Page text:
Friday, October 9, 2009
Nashville health-care workers start to arm against H1N1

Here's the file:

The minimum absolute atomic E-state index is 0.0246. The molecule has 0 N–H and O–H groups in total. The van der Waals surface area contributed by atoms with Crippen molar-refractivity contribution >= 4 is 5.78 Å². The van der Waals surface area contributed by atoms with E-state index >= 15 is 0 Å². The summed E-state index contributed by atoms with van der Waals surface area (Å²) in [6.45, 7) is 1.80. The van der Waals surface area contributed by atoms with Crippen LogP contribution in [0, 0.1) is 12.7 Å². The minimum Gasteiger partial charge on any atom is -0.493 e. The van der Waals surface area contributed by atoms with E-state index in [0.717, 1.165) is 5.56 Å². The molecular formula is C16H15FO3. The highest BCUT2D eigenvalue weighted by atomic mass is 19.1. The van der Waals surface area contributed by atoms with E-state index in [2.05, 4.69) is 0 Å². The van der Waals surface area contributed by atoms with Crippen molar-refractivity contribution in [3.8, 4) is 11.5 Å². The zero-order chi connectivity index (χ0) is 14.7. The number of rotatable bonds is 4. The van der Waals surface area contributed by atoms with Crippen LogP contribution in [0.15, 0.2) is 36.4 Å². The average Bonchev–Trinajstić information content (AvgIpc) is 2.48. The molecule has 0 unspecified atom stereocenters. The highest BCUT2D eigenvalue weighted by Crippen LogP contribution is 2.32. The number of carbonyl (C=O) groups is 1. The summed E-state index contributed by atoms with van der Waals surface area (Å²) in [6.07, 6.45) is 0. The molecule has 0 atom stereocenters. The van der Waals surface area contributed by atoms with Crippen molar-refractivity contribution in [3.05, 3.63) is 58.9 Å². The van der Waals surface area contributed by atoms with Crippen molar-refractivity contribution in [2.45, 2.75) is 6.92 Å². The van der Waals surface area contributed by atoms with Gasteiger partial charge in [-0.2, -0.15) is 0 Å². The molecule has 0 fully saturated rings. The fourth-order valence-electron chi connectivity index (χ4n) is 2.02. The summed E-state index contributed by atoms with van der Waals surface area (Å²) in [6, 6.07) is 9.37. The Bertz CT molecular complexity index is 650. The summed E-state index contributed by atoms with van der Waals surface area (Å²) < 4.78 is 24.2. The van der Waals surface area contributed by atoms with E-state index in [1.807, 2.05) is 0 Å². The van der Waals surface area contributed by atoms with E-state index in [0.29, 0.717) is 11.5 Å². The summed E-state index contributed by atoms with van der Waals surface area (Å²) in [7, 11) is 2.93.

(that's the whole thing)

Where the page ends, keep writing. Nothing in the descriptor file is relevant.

By Christina E. Sanchez • THE TENNESSEAN • October 8, 2009 The H1N1 nasal spray vaccine has arrived at several Nashville-area hospitals and health departments, but at this point the vaccine is only for health-care workers. An infectious disease doctor at Baptist Hospital was among the first health-care workers Wednesday to step up, take a deep breath and offer up his nostrils for the swine flu vaccine. He wanted to get the vaccine to lead by example and to encourage people — health-care workers and eventually the general population — to do the same. The vaccine, which is free, may not be available to the public until November. "Somebody had to be the first," said Dr. Mark Carr, medical director of the infectious disease prevention program at Baptist. "There is an exaggerated concern of the potential risks associated with the vaccine. There seems to be more concern (with the H1N1 vaccine), even though data so far has not borne that out." In Tennessee, the state health department confirmed that 23 people have died from the H1N1 virus — 16 adults and seven children. The state did not have information on exact locations or dates. One was a 5-year-old Nashville boy, Max Gomez, who died in early September. Health-care workers are the first in the country to get vaccinated because they are on the front lines of dealing with the virus daily. Children, pregnant women and people with chronic health conditions will be next to get the vaccine. "This is so we can be sure we're here," Carr said. "We will make sure the vaccine goes to critical groups who take care of patients." Baptist Hospital received 200 doses of the FluMist this week, along with Vanderbilt University Medical Center, which got 1,000 doses, and the Metro Nashville Health Department, which expects to have about 4,900 doses by Friday. They are waiting for the injectable version of the vaccine to arrive, though a specific date is unknown. Carr had to sign his consent and give his age to show he was younger than 50. The FluMist is approved only for healthy people ages 2 to 49. Pregnant women and people with other health conditions cannot take the nasal spray. The common side effect of the mist is having a stuffy nose similar to a cold. That could limit how many employees get the spray vaccine. How much of their stocks of the mist each hospital will use is unknown. Hospitals have been trying to gauge how many of their employees will take the vaccine. Vanderbilt and Baptist will not require employees to get it, but those who opt out must sign a form and state their reason for declining the vaccine. All of that information will be reported to the state. Dr. Philip Fleming, a plastic surgeon at Baptist, asked Carr a bevy of questions Wednesday in the hospital lunchroom. Rumors are circulating in the hospital, just as they are in the public, about the safety of the vaccine. Fleming said he will get the H1N1 vaccine, and he already got his seasonal flu shot. "I am more apprehensive about getting H1N1 than the vaccine," Fleming said. "There are a lot of rumors, and they are just that — rumors." All workers at Vanderbilt and Baptist go through mandatory training about the flu and vaccine. Baptist employees can begin getting the vaccine on Monday. It also will be offered from 7 a.m. to 3:30 p.m. that day for health-care workers at the Metro Health Department's Lentz health building on 23rd Avenue. Vanderbilt will begin vaccinating its employees today, said spokesman John Howser. Brian Todd, of the Metro Health Department, said planning has been difficult, and everyone wants to know when the vaccine will be available to the public. "We'll be giving the FluMist Monday through Friday of next week, and then we'll see how much is left," Todd said. Once the health agency gets enough vaccine, it will go into the schools to give it to students. Consent forms will be sent home with students this week for parents to sign if they want their children to get the vaccine. The department does not know when the next shipments will arrive or how much it will get. "There isn't a notification system," Todd said. "We're glad to get it, but we don't know when it's arriving. We order it, and it just shows up."
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